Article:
Indefensible and Irresistable

 Lascaux Cave Painting, Approximately 12,000 B.C.

. . . irresistible only to those for whom it is irresistible, that is.

In my entry of October 6, I refered to a “minor league Mexican bullring.” Mexico itself is not minor league. The ring in Mexico City is the largest in the world seating somewhere around 45,000 to 55,000 people. Apparently, no one knows for sure.

The Spanish and Mexican matadors at the top fly back and forth to perform, for example, in the Plaza de las Ventas in Madrid,  the Plaza de la Real Maestranza in Seville, the oldest bullring in Spain, and in La Plaza México. I watch them perform here on La Mexicana’s television commencing at 4:00 on Sunday afternoons.

Plaza de Toros de Acho in Lima was constructed in 1766. It is contended that it is the oldest surviving bullring in the world, although apparently no one knows that for sure either.

The format of the novillada on Sunday was not the traditional one involving six bulls and three toreros. Novillada implies apprentices facing younger bulls. These can take any number of formats. The feature of the one on Sunday was the mano a mano, or head to head (“hand to hand” literally) competition, between Paolo San Roman and Rodrigo Hernandez facing two bulls each. The opener was a true novice, a young man from San Miguel named Francisco Martinez, facing one bull.

We arrived early on Sunday to enjoy the crowd filtering into the ring. People watching. I prefer to buy cheaper seats in the sol section, meaning in the sun. This can be downright brutal in the late afternoon sun of Spain. The privileged sit in the sombre section, in the shade. It is in the sol seats that the Marxist’s dream comes true, students and workers united. I do indulge myself with seats in the front row having through the years slowly moved from the top down to the bottom. La Mexicana is game for all of this herself, which is one of the reasons why she is a good companion at the corrida.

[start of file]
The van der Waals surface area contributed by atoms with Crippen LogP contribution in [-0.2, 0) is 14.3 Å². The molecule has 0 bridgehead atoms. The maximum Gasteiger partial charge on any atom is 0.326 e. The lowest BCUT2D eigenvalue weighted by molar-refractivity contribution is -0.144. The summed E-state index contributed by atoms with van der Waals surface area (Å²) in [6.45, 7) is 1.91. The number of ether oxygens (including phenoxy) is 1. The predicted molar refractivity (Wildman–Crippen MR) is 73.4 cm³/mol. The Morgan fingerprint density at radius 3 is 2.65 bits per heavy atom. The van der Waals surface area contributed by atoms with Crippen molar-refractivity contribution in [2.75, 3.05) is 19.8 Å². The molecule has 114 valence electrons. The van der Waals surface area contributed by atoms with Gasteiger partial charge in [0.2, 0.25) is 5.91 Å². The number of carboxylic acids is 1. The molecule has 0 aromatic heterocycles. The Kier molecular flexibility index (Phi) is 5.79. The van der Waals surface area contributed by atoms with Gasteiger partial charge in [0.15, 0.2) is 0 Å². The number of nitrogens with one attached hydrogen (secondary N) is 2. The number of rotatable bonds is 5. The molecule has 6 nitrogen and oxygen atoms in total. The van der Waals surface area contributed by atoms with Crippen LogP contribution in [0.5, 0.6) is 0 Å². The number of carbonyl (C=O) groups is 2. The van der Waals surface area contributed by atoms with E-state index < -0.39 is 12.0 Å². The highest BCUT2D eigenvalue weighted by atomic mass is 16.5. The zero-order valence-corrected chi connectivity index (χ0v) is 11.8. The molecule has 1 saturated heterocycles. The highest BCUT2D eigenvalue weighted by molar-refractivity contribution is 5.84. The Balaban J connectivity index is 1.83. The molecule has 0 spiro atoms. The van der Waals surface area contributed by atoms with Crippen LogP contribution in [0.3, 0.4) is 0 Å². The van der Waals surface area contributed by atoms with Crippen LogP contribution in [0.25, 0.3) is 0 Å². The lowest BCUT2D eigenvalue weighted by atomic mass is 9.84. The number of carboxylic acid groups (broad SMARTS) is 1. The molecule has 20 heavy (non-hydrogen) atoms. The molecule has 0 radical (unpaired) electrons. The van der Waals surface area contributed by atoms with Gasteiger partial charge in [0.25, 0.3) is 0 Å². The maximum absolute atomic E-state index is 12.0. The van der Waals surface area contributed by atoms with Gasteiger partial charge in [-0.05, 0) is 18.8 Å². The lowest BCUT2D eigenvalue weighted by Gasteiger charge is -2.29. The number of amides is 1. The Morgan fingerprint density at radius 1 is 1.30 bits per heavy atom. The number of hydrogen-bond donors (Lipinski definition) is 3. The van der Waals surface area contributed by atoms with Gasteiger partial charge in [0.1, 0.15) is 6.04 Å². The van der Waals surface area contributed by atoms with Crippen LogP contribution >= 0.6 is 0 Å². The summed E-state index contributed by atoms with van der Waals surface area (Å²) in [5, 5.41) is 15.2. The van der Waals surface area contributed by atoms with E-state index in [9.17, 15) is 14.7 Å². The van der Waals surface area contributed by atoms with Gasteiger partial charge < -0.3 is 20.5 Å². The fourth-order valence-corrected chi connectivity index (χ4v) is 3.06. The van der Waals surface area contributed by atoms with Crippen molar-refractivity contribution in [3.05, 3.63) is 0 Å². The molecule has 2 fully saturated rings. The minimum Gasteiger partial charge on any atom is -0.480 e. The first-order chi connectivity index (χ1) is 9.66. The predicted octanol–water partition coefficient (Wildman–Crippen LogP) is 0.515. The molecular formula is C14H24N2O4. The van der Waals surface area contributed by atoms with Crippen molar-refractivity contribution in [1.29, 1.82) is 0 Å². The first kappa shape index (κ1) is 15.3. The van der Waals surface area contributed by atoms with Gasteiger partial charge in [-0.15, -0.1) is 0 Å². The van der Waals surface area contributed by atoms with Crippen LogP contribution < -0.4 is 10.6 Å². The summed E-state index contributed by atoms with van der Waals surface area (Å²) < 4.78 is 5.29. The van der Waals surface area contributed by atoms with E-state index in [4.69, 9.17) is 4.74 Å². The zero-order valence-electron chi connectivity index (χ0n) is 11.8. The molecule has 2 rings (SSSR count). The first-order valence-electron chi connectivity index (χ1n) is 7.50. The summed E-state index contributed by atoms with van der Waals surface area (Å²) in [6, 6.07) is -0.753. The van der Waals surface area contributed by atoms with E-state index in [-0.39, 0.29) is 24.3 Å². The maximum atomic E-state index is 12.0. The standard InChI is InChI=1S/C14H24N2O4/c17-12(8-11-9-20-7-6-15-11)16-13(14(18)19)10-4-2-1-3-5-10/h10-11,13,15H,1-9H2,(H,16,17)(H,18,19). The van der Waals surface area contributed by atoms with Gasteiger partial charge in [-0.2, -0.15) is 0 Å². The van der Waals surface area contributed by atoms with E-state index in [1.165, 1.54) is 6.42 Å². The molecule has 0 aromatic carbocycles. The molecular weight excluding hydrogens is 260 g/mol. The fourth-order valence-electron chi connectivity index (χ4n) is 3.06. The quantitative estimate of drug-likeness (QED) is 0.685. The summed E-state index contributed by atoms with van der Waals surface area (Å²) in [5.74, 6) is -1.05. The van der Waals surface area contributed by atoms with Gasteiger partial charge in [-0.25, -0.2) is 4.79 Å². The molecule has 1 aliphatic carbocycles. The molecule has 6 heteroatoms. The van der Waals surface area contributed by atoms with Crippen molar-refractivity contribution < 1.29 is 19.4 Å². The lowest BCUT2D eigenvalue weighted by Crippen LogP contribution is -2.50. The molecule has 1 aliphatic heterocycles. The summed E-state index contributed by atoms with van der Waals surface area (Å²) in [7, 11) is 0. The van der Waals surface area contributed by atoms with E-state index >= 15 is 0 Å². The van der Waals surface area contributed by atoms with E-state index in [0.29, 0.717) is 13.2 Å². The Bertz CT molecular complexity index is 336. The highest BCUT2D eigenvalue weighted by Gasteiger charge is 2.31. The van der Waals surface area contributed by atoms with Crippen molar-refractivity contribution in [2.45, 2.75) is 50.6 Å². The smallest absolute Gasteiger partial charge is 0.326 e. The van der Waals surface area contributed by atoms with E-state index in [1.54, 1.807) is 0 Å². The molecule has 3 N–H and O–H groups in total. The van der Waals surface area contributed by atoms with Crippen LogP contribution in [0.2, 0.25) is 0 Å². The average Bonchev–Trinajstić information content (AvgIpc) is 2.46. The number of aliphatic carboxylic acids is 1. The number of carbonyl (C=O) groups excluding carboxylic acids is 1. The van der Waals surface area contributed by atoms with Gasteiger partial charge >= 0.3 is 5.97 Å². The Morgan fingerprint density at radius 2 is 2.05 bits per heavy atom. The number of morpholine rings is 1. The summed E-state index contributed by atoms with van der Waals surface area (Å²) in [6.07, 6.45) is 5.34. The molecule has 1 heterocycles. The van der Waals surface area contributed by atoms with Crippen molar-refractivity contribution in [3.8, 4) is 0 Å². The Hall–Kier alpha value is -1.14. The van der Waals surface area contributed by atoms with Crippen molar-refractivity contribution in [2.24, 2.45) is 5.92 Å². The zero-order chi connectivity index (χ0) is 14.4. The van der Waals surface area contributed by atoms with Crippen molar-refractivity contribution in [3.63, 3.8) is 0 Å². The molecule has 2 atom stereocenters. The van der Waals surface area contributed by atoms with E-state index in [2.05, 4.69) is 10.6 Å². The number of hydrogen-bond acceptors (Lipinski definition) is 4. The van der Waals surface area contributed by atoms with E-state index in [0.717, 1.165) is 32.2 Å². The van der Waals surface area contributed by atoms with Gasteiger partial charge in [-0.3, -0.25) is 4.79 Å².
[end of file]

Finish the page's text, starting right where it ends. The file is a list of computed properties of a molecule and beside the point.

Early on and well before the parade of the toreros into the ring, we were joined in the first row by four boys. They had determined to upgrade their seats informally in the great anarchist tradition. I do not have any problem with that having informally upgraded my own seating in the past in such places as Fenway Park, Wrigley Field, and Busch Stadium. Their parents and older brothers and sisters remained in seats above us.

It’s a family affair. Right click and enlarge any of these small images to see what I mean.

La Mexicana mothered all four of them, but she was particularly taken with the shy, quiet Ulysses. With the permission of their parents, I sprang for buckets of popcorn sprinkled with hot sauce, popsicles, potato chips doused in hot sauce in the tall, thin cellophane bags, and the brown sticks, which look like pretzels but are definitely not pretzels, in the same tall, thin cellophane bags .

Mateo, Diego with his popsicle, Ulysses, and Omar.

In the course of the late afternoon and early evening the six of us together watched as five bulls were killed, two of them by a young woman.

Poala San Roman was masterful with her last bull, an extraordinarily brave one approximately the size of a locomotive. Suffice it to say at this point that she won over the crowd in what I would consider an unusual way. She then of course walked around the perimeter of the ring to acknowledge their cheers. They were throwing wine botas, hats, shoes, seat cushions into the ring at her feet. When the matador is a male who has succeeded splendidly, it is not unusual to see ladies’ undergarments tossed out there.

I was distracted, standing and applauding. Before I noticed what was afoot and could stop them, young Mateo and Diego had both taken off their hats and sailed them into the ring at her feet. After scrambling around, I was able to retrieve their hats with the help of some people down there.

Let us just for a moment set aside the cultural differences that cause this spectacle to repulse so many of us up north. Consider these two boys at this impressionable age throwing their hats at the feet of a young lady who had just performed brilliantly at one of the most macho of human endeavors.

That is a good thing, I think.

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